Database Holy Grail: Ease Of Use

 
 
By Matthew Hicks  |  Posted 2002-04-17 Email Print this article Print
 
 
 
 
 
 
 

Oracle, CA, Vision Solutions and Expand Beyond all are releasing tools and features that they say will make a DBA's job a lot easier.

SAN DIEGO –Oracle Corp. and a host of database tool vendors this week announced product enhancements that aim to make databases easier to manage. At the International Oracle Users Group Live conference here, Oracles senior vice president of database and application server technologies, Andy Mendelsohn, outlined a range of manageability improvements slated for the next version of the companys namesake database. Among the enhancements in Oracle 9i Release 2, which is due for release in May, are the introduction of additional "advisories" that analyze and chart the affect of a database tuning changes on performance, such as capabilities for tuning the performance of SQL statements or setting various database recovery times.
Separately, Computer Associates International Inc. this week introduced upgrades to five software tools in its Unicenter Database Management lineup. Each is now integrated with a common interface for simpler and more efficient management and boasts added support for Oracle 9i, said officials, in Islandia, N.Y.
CAs announcement includes the following new releases of Unicenter tools: DBA v5.2, Enterprise DBA v5.2, Database Analyzer v2.2, TSreorg v3.1, and Fast Unload v4.1. They can be implemented individually or as a suite and all make use of a common Unicenter Database Management console. Meanwhile, San Diego-based Vision Solutions Inc. introduced Symbiator 4.0, a tool for integrating data across databases from Oracle, Microsoft Corp., IBM and Sybase Inc. The newest release adds monitoring capabilities, a new central UI and formal professional services. On the mobile front, startup Expand Beyond Corp., of Chicago, released version 1.4 of its PocketDBA tool for Oracle, which lets database administrators connect to management tools through a Palm Inc. or PocketPC handheld. The latest version adds additional security with support for virtual private networks and RSA Security Inc.s SecurID authentication technology, said Ari Kaplan, CEO and co-founder.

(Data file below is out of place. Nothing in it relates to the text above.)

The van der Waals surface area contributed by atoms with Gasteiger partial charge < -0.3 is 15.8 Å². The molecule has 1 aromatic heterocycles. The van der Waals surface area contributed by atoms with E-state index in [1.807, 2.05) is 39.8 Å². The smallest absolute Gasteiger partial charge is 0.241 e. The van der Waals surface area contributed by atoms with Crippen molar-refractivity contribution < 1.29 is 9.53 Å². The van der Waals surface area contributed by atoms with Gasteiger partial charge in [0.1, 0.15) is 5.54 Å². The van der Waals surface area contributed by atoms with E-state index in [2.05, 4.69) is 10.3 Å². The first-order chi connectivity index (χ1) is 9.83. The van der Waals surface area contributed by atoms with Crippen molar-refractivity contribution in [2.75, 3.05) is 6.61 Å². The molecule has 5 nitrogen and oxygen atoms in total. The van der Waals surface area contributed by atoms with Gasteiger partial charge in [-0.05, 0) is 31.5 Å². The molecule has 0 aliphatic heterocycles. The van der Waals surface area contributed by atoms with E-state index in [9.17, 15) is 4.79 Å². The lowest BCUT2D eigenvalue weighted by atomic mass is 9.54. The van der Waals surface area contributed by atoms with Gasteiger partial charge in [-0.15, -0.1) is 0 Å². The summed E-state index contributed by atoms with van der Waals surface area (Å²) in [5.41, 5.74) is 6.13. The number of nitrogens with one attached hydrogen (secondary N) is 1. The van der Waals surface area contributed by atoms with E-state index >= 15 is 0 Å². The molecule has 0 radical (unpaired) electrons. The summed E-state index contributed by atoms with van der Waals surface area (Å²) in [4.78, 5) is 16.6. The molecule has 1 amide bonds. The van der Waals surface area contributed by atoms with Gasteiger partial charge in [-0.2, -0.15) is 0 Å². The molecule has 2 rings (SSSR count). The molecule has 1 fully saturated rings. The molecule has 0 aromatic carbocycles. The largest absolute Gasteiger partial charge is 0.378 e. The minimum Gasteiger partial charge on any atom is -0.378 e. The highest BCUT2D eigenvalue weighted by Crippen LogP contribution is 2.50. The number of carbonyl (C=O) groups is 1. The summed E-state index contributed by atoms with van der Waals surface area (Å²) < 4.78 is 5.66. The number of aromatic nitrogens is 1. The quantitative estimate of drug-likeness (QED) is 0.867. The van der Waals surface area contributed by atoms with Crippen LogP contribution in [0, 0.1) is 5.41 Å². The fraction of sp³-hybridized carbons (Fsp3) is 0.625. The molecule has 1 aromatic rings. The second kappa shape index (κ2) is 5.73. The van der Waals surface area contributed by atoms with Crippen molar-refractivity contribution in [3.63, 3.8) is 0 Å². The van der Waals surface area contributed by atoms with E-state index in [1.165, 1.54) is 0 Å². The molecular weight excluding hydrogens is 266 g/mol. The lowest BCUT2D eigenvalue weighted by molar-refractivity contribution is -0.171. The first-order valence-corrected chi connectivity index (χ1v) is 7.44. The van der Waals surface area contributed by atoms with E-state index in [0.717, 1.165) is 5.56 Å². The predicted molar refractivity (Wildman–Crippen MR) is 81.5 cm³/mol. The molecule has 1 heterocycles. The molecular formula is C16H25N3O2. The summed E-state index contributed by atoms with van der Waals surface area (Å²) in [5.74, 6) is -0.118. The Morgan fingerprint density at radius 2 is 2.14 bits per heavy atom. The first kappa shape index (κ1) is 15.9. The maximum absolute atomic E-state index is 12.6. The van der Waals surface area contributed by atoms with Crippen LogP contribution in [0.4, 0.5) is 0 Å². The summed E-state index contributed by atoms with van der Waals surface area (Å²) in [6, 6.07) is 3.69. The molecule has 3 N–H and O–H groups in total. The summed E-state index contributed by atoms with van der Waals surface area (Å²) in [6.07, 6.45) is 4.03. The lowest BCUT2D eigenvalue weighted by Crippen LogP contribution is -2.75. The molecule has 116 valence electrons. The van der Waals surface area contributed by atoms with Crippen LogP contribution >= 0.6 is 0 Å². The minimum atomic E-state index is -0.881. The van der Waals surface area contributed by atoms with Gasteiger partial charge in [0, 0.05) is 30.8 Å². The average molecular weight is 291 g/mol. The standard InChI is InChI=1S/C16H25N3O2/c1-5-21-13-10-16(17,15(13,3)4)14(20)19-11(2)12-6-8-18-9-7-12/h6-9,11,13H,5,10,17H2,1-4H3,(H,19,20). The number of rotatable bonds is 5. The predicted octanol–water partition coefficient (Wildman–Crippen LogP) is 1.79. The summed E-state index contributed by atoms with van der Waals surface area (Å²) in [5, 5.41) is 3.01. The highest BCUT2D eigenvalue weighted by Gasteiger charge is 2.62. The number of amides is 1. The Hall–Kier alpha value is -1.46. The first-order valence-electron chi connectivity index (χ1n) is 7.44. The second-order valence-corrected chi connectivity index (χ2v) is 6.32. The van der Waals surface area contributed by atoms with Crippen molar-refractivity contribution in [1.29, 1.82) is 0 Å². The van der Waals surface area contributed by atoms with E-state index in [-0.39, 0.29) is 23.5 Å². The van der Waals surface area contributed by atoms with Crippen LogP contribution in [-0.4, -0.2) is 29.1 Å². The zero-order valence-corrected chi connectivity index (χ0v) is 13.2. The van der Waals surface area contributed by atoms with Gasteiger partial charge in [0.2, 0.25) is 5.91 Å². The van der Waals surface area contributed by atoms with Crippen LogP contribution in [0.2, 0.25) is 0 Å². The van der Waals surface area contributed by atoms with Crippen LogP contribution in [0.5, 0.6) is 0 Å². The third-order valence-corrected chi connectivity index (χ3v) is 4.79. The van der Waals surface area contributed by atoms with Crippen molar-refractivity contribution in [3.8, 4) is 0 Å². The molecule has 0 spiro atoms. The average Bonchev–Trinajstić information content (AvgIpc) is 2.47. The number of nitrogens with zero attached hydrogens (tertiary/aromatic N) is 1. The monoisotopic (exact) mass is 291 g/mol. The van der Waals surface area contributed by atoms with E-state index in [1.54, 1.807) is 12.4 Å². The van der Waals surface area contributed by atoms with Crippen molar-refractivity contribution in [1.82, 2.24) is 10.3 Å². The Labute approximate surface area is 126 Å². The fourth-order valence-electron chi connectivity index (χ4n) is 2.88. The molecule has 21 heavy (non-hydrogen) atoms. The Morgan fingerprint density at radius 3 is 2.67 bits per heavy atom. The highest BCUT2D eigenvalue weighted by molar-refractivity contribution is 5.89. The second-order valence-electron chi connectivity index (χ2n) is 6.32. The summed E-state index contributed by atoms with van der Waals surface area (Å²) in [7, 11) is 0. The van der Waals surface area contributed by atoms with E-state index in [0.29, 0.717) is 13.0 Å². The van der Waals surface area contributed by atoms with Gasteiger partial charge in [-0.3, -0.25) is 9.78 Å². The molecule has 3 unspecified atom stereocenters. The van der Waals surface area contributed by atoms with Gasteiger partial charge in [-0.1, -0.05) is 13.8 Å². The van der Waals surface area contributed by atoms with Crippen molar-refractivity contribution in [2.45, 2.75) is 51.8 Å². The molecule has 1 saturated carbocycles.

In addition to its new security features, Expand Beyond also is planning to introduce its PocketDBA in the fall for Microsoft SQL Server and IBM DB2 in addition to Oracle, Kaplan said. Although database administrators at the conference remained skeptical about the functionality of the usability enhancements until they try the features for themselves, the vendors focus on manageability struck a chord with many. Of particular interest to Gregg Houghton, database manager at Inland Paperboard and Packaging Inc., were additional abilities in Oracle 9i to tune the database while keeping it online. "Its extremely important for us," Houghton said. "We have to beg [our management] for outages. If the database goes down, people stop working." The Indianapolis-based manufacturer of corrugated containers relies on an Oracle database to carry sales orders to the production floor, he said. The company is running Oracle 8i, but is planning to upgrade to 9i later this year. Oracles Mendelsohn said his companys goal with Version 9i has been to cut the cost of managing the database in half. Oracle, of Redwood Shores, Calif., also is trying to shake its reputation as a hard-to-manage database. "Now manageability is a major competitive differentiator," Mendelsohn said in an interview with eWEEK. "We think with 9i were actually way ahead of IBM and getting very close to Microsoft."
 
 
 
 
Matthew Hicks As an online reporter for eWEEK.com, Matt Hicks covers the fast-changing developments in Internet technologies. His coverage includes the growing field of Web conferencing software and services. With eight years as a business and technology journalist, Matt has gained insight into the market strategies of IT vendors as well as the needs of enterprise IT managers. He joined Ziff Davis in 1999 as a staff writer for the former Strategies section of eWEEK, where he wrote in-depth features about corporate strategies for e-business and enterprise software. In 2002, he moved to the News department at the magazine as a senior writer specializing in coverage of database software and enterprise networking. Later that year Matt started a yearlong fellowship in Washington, DC, after being awarded an American Political Science Association Congressional Fellowship for Journalist. As a fellow, he spent nine months working on policy issues, including technology policy, in for a Member of the U.S. House of Representatives. He rejoined Ziff Davis in August 2003 as a reporter dedicated to online coverage for eWEEK.com. Along with Web conferencing, he follows search engines, Web browsers, speech technology and the Internet domain-naming system.
 
 
 
 
 
 
 

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